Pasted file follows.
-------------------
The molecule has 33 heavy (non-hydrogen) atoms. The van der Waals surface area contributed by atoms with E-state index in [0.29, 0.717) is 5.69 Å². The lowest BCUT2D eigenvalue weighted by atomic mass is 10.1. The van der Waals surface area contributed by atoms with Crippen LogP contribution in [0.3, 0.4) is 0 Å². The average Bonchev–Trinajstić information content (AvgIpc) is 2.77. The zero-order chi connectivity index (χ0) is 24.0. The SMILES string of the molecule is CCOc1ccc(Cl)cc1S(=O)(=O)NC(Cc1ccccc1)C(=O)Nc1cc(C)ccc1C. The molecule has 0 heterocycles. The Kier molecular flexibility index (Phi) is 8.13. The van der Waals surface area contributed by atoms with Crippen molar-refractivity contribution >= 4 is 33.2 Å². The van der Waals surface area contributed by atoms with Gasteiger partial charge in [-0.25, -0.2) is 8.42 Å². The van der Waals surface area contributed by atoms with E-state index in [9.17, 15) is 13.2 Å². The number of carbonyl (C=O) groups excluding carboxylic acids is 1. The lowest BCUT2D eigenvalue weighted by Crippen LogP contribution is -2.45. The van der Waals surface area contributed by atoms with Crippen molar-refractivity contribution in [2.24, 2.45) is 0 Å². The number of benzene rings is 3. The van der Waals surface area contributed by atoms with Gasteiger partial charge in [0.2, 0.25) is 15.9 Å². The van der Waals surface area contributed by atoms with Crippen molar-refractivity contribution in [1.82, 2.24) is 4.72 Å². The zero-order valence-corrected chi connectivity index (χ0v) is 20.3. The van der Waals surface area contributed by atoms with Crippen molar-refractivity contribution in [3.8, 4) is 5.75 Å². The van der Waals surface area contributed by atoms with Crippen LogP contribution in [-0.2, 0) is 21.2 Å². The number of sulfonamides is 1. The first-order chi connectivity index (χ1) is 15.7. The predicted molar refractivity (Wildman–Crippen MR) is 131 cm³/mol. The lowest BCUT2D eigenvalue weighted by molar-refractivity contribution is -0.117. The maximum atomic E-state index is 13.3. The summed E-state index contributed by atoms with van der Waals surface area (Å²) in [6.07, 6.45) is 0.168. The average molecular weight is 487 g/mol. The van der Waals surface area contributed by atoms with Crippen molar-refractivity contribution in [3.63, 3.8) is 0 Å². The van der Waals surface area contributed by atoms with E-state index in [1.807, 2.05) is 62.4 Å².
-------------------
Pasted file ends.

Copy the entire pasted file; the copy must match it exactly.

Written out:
The molecule has 33 heavy (non-hydrogen) atoms. The van der Waals surface area contributed by atoms with E-state index in [0.29, 0.717) is 5.69 Å². The lowest BCUT2D eigenvalue weighted by atomic mass is 10.1. The van der Waals surface area contributed by atoms with Crippen LogP contribution in [0.3, 0.4) is 0 Å². The average Bonchev–Trinajstić information content (AvgIpc) is 2.77. The zero-order chi connectivity index (χ0) is 24.0. The SMILES string of the molecule is CCOc1ccc(Cl)cc1S(=O)(=O)NC(Cc1ccccc1)C(=O)Nc1cc(C)ccc1C. The molecule has 0 heterocycles. The Kier molecular flexibility index (Phi) is 8.13. The van der Waals surface area contributed by atoms with Crippen molar-refractivity contribution >= 4 is 33.2 Å². The van der Waals surface area contributed by atoms with Gasteiger partial charge in [-0.25, -0.2) is 8.42 Å². The van der Waals surface area contributed by atoms with E-state index in [9.17, 15) is 13.2 Å². The number of carbonyl (C=O) groups excluding carboxylic acids is 1. The lowest BCUT2D eigenvalue weighted by Crippen LogP contribution is -2.45. The van der Waals surface area contributed by atoms with Crippen molar-refractivity contribution in [2.24, 2.45) is 0 Å². The number of benzene rings is 3. The van der Waals surface area contributed by atoms with Gasteiger partial charge in [0.2, 0.25) is 15.9 Å². The van der Waals surface area contributed by atoms with Crippen molar-refractivity contribution in [1.82, 2.24) is 4.72 Å². The zero-order valence-corrected chi connectivity index (χ0v) is 20.3. The van der Waals surface area contributed by atoms with Crippen molar-refractivity contribution in [3.8, 4) is 5.75 Å². The van der Waals surface area contributed by atoms with Crippen LogP contribution in [-0.2, 0) is 21.2 Å². The number of sulfonamides is 1. The first-order chi connectivity index (χ1) is 15.7. The predicted molar refractivity (Wildman–Crippen MR) is 131 cm³/mol. The lowest BCUT2D eigenvalue weighted by molar-refractivity contribution is -0.117. The maximum atomic E-state index is 13.3. The summed E-state index contributed by atoms with van der Waals surface area (Å²) in [6.07, 6.45) is 0.168. The average molecular weight is 487 g/mol. The van der Waals surface area contributed by atoms with Crippen molar-refractivity contribution in [3.63, 3.8) is 0 Å². The van der Waals surface area contributed by atoms with E-state index in [1.807, 2.05) is 62.4 Å².